The fluoride debate

Is fluoride good for your teeth, or a slow poison? We look at the most recent evidence.
 
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  • Updated:23 Feb 2007
 

04.Q and A

Q. I’ve heard that where some cities overseas have abandoned fluoridation, their rates of dental decay have continued to decline. Doesn’t this prove that fluoridation doesn’t work?

Although this is often claimed, the 2000 UK review found that out of 16 studies reporting on what happens if fluoridation is stopped, 12 found that the rate of tooth decay increased again.

Q. Hasn’t fluoridation been banned in Europe?

No, fluoridation is permitted under European Union regulations. In some countries water fluoridation isn’t practical because of very complex water systems without a central point to add fluoride. As a substitute for fluoride in water, many countries add fluoride to salt, which is then used in products like bread that most people eat, while others add fluoride to milk.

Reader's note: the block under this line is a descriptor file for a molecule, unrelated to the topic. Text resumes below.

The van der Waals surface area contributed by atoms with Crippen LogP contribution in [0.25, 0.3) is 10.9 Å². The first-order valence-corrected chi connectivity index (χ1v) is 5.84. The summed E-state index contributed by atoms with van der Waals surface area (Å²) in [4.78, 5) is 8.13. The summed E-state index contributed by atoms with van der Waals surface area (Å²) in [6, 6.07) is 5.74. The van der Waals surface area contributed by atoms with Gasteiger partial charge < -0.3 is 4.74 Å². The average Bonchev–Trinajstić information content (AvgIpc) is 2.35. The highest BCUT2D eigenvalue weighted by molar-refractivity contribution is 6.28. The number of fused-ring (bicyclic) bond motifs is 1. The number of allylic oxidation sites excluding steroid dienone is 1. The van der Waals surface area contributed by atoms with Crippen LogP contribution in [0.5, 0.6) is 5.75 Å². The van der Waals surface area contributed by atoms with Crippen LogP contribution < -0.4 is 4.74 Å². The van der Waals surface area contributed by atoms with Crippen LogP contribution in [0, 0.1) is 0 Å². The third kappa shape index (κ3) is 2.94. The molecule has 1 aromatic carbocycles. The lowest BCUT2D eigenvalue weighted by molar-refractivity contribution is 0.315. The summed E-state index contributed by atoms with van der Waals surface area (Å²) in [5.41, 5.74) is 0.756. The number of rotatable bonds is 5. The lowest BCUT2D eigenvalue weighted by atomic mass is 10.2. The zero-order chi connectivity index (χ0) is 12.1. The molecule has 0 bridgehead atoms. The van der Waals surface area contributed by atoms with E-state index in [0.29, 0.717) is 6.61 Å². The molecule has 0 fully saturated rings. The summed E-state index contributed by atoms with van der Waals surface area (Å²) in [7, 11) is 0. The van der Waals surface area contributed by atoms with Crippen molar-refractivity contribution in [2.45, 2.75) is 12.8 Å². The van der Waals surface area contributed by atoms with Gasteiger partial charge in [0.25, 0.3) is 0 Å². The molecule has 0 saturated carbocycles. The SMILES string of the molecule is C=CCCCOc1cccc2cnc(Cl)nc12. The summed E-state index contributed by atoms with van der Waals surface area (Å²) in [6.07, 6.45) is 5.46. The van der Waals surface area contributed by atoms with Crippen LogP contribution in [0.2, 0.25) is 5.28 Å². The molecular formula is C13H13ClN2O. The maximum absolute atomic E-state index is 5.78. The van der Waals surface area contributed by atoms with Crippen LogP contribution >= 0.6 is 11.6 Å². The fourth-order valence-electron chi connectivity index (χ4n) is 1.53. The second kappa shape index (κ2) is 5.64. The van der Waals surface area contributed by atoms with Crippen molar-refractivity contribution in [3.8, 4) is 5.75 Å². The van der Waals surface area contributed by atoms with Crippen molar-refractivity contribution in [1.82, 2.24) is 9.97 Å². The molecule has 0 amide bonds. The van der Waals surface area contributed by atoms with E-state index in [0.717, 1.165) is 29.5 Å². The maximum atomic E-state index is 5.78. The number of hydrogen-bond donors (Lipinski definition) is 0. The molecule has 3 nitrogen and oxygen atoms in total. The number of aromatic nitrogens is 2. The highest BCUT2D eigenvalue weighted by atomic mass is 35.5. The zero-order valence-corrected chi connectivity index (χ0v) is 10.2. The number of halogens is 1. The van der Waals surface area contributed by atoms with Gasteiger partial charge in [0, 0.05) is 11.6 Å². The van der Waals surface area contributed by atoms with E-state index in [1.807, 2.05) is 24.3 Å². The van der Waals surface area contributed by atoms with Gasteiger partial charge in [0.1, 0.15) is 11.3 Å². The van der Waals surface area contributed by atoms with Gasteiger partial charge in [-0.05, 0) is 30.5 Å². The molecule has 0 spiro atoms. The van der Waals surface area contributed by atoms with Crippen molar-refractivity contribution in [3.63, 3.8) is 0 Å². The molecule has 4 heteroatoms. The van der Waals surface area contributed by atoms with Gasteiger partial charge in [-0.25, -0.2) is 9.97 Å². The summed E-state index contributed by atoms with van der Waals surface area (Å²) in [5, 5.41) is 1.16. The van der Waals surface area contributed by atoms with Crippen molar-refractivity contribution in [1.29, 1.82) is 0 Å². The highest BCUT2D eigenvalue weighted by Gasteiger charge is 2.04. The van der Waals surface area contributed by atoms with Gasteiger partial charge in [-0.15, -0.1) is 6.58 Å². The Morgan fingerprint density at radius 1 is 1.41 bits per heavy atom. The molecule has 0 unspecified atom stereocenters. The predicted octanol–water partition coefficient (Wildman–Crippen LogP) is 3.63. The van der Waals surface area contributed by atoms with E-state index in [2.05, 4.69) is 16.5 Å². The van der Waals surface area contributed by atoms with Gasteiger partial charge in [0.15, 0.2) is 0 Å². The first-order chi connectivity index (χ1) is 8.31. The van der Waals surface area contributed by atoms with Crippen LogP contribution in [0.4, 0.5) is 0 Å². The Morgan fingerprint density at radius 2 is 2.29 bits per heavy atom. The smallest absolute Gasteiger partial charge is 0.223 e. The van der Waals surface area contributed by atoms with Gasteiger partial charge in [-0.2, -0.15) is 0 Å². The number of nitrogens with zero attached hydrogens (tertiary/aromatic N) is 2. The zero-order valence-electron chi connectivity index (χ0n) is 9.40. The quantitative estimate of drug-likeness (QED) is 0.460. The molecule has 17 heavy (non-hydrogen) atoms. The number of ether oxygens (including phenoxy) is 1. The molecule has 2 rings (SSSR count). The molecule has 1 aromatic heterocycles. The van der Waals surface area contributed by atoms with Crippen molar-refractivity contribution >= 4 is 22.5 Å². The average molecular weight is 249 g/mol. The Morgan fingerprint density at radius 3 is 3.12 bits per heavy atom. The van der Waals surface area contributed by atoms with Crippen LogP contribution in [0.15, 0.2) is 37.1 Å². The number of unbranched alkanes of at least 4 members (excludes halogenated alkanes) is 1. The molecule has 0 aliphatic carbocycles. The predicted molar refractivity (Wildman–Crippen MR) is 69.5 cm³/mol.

Q. I’ve seen claims that proponents of fluoridation are suppressing scientific evidence.

The UK experts considered this claim from a statistical point of view. They concluded that any missed (or concealed) study would have to be very large and very different from those that they analysed to overturn the overall beneficial result for water fluoridation. In any case, in the internet age any credible research can be brought into the public domain for review and debate.

Q. Isn’t fluoridation unethical? Some people consider it mass medication.

It’s more equivalent to fortifying breakfast cereals with vitamins and minerals to help prevent shortages than medication to cure a disease.

 

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